- Merrilee MacLean
Berlin's Fall of the Wall Celebration - It's Just Part of the Story
On November 9, 2019, Berlin marked the 30th anniversary of the fall of the Berlin Wall with music, laser shows and fireworks, ending a full week of celebrations, exhibits and education all over the city. It was a great party, with over 100,000 attending the final concert.
For seven days, in seven different locations around the city, Berlin had open air exhibitions, 3D video projections on historical buildings and interactive journeys along the Wall that could be downloaded through an app. For those of us that actually saw the Wall when it separated Berlin into two very different cities it was remarkable to realize thirty years had passed. It was even more remarkable to remember that people under 30 had no real concept of what life then was like since the story of the Wall was just history to them. This celebration hopefully helped explain it all a bit more.
The Brandenburg Gate was one of the places featured in the celebration. The site where Ronald Reagan said “Mr. Gorbachev, tear down this wall!” was the most iconic representation of the division, since it provided a glimpse of what was on the other side. Other parts of the Wall were solid, though you could climb up to platforms to look over the Wall and see the tank traps, death strips, etc. At the Brandenburg Gate, however, what had been the most famous feature of Berlin was still visible, but behind barbed wire. As part of the Celebration, there were several open-air exhibits of photos of the Wall, as it had stood, and when it was overwhelmed by Berlin’s citizens. See below. There are few remnants of the Wall visible anymore, though in places it is still subtly marked on sidewalks, without explanation. The photo on the right is part of the sidewalk along the east side of the River Spree. The bricks in the middle show where the Wall used to stand.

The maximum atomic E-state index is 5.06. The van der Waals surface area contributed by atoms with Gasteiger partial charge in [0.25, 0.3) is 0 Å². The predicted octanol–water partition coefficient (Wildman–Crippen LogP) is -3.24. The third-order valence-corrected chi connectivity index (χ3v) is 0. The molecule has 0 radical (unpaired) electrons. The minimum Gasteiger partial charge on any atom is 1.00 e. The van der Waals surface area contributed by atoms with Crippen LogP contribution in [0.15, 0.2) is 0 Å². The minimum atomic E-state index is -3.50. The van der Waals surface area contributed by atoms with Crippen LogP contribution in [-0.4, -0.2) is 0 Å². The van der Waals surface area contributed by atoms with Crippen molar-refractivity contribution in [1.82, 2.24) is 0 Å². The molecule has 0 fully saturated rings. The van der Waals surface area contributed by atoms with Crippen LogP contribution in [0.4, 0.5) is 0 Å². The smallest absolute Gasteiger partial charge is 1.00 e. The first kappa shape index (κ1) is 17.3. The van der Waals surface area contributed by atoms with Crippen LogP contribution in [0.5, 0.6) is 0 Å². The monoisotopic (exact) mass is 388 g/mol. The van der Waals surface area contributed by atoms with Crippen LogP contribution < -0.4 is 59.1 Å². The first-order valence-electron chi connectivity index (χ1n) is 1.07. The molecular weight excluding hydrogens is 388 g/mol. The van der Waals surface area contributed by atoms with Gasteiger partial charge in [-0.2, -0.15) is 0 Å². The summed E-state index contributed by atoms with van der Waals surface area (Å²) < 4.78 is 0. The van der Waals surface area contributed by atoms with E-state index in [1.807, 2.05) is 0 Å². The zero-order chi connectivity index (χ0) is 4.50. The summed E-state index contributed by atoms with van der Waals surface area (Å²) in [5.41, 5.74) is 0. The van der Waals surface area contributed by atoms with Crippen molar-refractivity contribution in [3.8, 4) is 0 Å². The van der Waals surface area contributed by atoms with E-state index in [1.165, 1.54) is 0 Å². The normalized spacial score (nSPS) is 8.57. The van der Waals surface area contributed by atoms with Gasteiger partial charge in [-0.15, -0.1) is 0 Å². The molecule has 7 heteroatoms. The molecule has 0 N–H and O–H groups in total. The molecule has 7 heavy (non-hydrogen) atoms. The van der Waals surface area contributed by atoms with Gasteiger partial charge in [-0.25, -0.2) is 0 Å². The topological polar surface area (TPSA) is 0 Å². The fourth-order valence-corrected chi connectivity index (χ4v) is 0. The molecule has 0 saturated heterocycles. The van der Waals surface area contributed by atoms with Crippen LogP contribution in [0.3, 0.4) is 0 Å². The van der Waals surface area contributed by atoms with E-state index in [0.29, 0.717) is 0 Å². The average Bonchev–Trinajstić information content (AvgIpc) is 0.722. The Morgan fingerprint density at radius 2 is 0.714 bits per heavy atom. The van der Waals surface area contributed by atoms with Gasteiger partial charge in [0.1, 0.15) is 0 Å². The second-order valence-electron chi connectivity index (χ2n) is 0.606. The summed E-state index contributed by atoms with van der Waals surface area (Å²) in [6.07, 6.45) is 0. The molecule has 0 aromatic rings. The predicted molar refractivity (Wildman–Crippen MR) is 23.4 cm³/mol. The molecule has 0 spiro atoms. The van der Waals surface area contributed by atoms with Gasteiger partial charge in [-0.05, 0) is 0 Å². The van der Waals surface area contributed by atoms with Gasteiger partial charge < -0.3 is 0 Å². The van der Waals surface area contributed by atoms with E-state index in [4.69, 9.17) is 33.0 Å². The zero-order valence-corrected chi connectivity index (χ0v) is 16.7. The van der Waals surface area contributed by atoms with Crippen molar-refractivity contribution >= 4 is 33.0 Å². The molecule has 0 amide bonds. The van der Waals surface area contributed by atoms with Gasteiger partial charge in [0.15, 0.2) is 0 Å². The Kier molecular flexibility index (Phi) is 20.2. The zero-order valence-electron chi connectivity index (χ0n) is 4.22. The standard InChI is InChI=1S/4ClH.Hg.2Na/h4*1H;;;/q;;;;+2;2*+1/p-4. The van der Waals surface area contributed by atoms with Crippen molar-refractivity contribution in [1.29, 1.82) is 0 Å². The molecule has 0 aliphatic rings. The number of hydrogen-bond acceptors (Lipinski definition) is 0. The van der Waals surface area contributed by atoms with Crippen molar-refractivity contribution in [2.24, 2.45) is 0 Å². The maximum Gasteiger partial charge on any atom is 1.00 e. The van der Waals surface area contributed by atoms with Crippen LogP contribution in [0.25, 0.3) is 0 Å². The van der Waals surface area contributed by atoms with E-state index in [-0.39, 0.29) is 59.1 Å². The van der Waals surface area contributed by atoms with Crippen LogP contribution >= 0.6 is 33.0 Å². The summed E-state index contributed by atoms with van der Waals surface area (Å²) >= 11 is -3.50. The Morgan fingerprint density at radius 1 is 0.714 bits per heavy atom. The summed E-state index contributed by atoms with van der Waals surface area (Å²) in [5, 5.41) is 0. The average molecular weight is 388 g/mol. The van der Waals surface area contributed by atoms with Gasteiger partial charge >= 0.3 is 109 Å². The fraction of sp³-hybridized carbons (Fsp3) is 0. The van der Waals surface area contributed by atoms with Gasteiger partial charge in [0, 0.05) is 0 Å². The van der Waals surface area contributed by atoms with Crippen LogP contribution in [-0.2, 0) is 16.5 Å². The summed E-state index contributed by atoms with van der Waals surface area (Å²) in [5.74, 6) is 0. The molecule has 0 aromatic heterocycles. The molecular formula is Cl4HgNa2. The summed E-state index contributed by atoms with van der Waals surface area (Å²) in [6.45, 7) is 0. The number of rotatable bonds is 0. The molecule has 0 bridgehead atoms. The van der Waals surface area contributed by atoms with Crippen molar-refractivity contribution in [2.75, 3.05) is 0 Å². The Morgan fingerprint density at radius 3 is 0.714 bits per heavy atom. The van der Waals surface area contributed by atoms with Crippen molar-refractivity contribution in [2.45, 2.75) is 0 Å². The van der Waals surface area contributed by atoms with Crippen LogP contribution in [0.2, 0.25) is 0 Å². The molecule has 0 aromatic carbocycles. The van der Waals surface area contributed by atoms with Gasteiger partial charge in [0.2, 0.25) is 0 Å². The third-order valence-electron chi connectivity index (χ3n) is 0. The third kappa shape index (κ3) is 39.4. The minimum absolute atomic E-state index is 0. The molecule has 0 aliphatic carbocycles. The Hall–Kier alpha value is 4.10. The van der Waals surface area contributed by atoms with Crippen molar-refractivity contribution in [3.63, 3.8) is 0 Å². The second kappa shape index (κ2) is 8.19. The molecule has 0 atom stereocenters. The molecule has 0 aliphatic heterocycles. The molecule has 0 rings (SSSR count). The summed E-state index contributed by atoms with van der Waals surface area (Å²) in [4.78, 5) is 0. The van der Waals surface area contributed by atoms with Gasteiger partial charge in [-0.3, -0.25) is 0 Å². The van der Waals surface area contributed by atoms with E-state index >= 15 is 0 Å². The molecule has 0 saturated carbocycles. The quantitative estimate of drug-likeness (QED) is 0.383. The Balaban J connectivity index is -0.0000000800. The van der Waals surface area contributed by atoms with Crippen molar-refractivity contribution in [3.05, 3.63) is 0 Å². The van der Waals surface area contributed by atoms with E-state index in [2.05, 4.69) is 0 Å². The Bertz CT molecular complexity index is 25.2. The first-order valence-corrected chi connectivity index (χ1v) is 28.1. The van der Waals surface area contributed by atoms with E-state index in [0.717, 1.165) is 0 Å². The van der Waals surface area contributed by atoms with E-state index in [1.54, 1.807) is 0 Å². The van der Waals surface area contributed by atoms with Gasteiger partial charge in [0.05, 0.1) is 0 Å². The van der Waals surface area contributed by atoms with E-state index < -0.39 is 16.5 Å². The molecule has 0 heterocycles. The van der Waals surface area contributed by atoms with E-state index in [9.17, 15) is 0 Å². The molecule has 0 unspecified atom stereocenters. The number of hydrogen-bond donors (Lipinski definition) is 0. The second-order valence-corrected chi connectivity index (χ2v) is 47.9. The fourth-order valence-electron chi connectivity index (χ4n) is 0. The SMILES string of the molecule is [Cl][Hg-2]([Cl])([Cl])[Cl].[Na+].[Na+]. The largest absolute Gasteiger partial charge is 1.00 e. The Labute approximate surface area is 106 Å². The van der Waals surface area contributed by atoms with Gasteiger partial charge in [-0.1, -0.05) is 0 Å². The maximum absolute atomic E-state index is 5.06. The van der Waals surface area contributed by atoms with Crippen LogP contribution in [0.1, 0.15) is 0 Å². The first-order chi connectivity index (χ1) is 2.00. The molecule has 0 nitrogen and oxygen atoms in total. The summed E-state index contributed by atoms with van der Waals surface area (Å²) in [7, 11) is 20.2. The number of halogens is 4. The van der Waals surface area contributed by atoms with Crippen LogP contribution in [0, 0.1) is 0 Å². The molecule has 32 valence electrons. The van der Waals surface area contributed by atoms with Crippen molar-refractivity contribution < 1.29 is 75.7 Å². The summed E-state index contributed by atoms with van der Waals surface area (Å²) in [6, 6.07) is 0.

What most people don’t realize is that the “fall of the wall” was essentially a mistake. There had been growing unrest over the strict restrictions on travel best exemplified by the Wall that had been built in 1961 to prevent citizens of East Berlin from crossing to West Berlin. Apparently the East German government was considering making some changes to the policy, but on the evening of November 9, 1989 the newly appointed government spokesman, Guenter Schabowski, inadvertently changed history forever. Reportedly just before a scheduled press conference he had been handed a paper describing the new policy that would be adopted; he failed to read it carefully, and when a question was posed to him about the new policy he stated, live on state TV:
"Therefore... um... we have decided today... um... to implement a regulation that allows every citizen of the German Democratic Republic... um... to... um... leave East Germany through any of the border crossings"
He went on to state that private trips abroad could now be applied for “without proof of eligibility, reasons for travel, or family ties.” Permission would be granted on short notice; as far as he knew, he said, the regulation was to go into effect “immediately.”